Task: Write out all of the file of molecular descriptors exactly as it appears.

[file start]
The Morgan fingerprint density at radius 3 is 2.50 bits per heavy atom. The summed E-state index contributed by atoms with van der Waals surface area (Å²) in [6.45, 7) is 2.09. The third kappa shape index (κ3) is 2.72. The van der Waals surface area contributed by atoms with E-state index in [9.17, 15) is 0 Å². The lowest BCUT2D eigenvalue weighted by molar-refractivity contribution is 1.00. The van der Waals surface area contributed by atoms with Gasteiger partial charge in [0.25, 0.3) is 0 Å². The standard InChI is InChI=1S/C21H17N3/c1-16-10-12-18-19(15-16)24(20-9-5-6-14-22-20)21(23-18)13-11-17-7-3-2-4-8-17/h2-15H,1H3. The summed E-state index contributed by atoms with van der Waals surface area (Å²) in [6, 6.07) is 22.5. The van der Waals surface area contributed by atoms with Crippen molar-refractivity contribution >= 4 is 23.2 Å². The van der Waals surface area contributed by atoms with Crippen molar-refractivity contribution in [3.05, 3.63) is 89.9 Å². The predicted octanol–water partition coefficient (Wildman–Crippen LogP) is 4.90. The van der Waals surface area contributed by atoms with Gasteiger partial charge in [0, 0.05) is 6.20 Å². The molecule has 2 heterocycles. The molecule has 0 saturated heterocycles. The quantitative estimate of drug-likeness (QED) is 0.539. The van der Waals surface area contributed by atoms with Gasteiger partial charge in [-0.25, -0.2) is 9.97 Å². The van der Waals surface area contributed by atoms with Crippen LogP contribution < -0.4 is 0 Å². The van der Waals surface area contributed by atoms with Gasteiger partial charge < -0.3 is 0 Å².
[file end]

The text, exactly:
The Morgan fingerprint density at radius 3 is 2.50 bits per heavy atom. The summed E-state index contributed by atoms with van der Waals surface area (Å²) in [6.45, 7) is 2.09. The third kappa shape index (κ3) is 2.72. The van der Waals surface area contributed by atoms with E-state index in [9.17, 15) is 0 Å². The lowest BCUT2D eigenvalue weighted by molar-refractivity contribution is 1.00. The van der Waals surface area contributed by atoms with Gasteiger partial charge in [0.25, 0.3) is 0 Å². The standard InChI is InChI=1S/C21H17N3/c1-16-10-12-18-19(15-16)24(20-9-5-6-14-22-20)21(23-18)13-11-17-7-3-2-4-8-17/h2-15H,1H3. The summed E-state index contributed by atoms with van der Waals surface area (Å²) in [6, 6.07) is 22.5. The van der Waals surface area contributed by atoms with Crippen molar-refractivity contribution >= 4 is 23.2 Å². The van der Waals surface area contributed by atoms with Crippen molar-refractivity contribution in [3.05, 3.63) is 89.9 Å². The predicted octanol–water partition coefficient (Wildman–Crippen LogP) is 4.90. The van der Waals surface area contributed by atoms with Gasteiger partial charge in [0, 0.05) is 6.20 Å². The molecule has 2 heterocycles. The molecule has 0 saturated heterocycles. The quantitative estimate of drug-likeness (QED) is 0.539. The van der Waals surface area contributed by atoms with Gasteiger partial charge in [-0.25, -0.2) is 9.97 Å². The van der Waals surface area contributed by atoms with Crippen LogP contribution < -0.4 is 0 Å². The van der Waals surface area contributed by atoms with Gasteiger partial charge < -0.3 is 0 Å².